A Night at the Tombs
nytheatre.com review by Martin Denton
July 1, 2010
A Night at the Tombs is a solo musical written and performed by Bianca Leigh, and it's about exactly what the title portends. Several years ago, when Leigh was still biologically male, she was arrested for prostitution and incarcerated at New York City's infamous jail. In this show, Leigh talks about and re-creates the events that led to her arrest, as well as the harrowing night and day she spent behind bars (because she was technically a man, she was placed in a cell with homosexual men, for better and worse).
It's not exactly an obvious topic for a joyous musical comedy (though of course neither is a documentary about Jackie O's demented cousins, and that was a hit). It feels like a truthful account, exaggerated for effect here and there; the songs—written by a veritable cornucopia of downtown/queer theatre artists, including Taylor Mac, Ellen Maddow, Jeff Whitty, and others—provide counterpoint to the relatively serious tale with dollops of irony, camp, and out-and-out bracing fun.
And it is relatively serious: underneath the artifice—and really not that far underneath—Leigh has a story to tell about bigotry and tolerance and social injustice that's significant and relevant. Classism and racism and homophobia all contribute to the shoddy way Leigh and her cohorts were treated in jail: there's an especially affecting moment when she recalls a younger transsexual who arrives in the cell, severely ill from heroin withdrawal, that reminds us that rank inhumanity persists in our so-called civilized society.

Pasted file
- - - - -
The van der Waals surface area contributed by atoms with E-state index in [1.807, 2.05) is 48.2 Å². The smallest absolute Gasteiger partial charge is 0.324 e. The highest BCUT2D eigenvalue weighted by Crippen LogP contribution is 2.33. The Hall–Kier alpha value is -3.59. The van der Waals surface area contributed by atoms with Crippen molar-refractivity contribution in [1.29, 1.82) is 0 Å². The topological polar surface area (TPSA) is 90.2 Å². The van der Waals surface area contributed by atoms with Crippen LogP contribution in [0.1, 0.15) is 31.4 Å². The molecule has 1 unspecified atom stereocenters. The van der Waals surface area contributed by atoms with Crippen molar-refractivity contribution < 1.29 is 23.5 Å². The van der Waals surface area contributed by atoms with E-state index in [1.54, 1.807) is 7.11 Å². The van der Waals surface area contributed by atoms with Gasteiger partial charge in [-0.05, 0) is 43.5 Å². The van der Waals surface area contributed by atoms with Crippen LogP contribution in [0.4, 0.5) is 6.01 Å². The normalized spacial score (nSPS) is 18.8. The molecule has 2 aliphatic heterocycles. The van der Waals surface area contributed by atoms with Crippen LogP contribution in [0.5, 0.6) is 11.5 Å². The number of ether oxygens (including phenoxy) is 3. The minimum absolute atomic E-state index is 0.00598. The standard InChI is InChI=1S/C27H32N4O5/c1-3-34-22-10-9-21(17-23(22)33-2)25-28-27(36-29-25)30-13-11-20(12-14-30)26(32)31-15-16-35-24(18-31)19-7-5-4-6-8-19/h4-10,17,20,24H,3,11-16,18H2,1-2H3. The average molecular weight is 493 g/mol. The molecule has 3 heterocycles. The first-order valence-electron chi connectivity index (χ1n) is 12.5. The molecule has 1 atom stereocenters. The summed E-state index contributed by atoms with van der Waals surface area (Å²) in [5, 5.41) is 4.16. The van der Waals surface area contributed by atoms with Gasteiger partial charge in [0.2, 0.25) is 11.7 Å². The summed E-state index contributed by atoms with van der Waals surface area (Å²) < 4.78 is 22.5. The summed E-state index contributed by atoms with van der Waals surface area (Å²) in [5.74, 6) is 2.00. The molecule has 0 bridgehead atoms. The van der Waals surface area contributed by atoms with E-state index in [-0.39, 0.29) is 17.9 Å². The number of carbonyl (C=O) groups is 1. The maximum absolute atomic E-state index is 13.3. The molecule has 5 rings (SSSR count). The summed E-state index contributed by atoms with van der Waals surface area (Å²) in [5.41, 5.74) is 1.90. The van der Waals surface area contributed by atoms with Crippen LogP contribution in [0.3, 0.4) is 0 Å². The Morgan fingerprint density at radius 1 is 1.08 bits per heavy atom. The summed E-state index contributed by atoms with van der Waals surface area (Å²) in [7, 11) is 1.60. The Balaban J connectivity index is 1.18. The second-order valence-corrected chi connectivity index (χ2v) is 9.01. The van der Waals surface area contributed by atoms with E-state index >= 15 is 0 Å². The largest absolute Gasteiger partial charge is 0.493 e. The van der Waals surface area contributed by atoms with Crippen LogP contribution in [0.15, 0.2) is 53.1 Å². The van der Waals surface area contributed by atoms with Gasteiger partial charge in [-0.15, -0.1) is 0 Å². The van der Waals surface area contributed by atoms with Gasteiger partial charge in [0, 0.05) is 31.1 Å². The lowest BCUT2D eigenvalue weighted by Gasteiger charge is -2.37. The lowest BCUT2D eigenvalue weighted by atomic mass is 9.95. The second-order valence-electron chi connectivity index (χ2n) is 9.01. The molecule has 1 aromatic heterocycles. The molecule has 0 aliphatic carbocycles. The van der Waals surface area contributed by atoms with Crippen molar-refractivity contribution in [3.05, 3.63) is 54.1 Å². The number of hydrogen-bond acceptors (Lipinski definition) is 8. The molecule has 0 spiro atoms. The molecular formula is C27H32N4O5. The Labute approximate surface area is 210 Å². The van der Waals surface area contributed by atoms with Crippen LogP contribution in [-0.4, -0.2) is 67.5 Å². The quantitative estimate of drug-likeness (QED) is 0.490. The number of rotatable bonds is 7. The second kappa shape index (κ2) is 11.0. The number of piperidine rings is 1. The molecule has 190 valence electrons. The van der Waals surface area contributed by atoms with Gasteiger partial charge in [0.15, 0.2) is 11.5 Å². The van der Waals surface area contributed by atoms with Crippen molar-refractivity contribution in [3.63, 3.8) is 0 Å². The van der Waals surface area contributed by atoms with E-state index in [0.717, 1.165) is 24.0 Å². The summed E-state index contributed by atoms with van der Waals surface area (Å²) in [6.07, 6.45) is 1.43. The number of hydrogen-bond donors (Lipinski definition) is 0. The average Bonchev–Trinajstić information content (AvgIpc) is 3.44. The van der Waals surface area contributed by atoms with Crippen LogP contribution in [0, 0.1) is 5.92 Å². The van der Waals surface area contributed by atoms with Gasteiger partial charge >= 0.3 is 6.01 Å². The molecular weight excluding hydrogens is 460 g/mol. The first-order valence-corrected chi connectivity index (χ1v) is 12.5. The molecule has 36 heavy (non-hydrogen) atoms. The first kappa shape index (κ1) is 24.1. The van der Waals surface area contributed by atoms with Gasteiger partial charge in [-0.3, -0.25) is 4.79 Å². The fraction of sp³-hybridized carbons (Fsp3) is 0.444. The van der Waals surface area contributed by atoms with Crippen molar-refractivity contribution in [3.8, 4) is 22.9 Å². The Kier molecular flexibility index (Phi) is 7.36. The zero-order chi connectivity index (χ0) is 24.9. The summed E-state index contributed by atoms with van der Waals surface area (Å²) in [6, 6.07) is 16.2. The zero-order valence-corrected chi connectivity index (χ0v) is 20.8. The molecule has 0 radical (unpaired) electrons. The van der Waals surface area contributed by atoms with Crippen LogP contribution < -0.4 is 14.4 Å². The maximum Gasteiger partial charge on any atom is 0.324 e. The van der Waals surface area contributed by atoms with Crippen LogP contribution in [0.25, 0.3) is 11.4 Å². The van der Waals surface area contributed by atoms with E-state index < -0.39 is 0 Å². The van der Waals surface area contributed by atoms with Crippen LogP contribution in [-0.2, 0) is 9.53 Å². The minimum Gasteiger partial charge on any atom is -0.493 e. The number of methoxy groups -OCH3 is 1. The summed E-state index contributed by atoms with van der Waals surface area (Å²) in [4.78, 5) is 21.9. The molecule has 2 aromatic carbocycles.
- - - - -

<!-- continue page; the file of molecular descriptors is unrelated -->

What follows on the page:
At the same time there's the requisite fabulousness that a show of this kind calls for. Leigh interacts with the audience easily and comments occasionally on what's going on with a wry archness that's quite fetching. At the preview I attended, Leigh dealt gamely with some costume malfunctions (which I presume are fixed by now), at one point smashing the already-broken fourth wall to bits when she called upon her director Tim Cusack to help her with a troublesome on-stage change. (Cusack's work here, by the way, is smooth and effective, as ever.)
What I was hoping for from this show but didn't get was an authentically deep exploration of what it means to have been, as the publicity materials put it, "a skinny New Jersey boy who dreamed of becoming a great Shakespearean actor [and] ended up as a high-priced dominatrix." Leigh's account of her youth, when she was punished in subtle and not-so-subtle ways for knowing that she was a female trapped in a man's body, doesn't push far beyond generalities. The circumstances that eventually landed her in jail have a certain air of desperation about them: I wanted to know more about a the urgent physical/emotional needs that brought a kid from the suburbs with a degree from NYU into the basement S&M shop of a tough-as-nails dominatrix named Fleur de Lis. In the end, A Night in the Tombs is an entertaining showcase for an expert actress and exquisite personality, but the mysteries below the surface remain unexplained.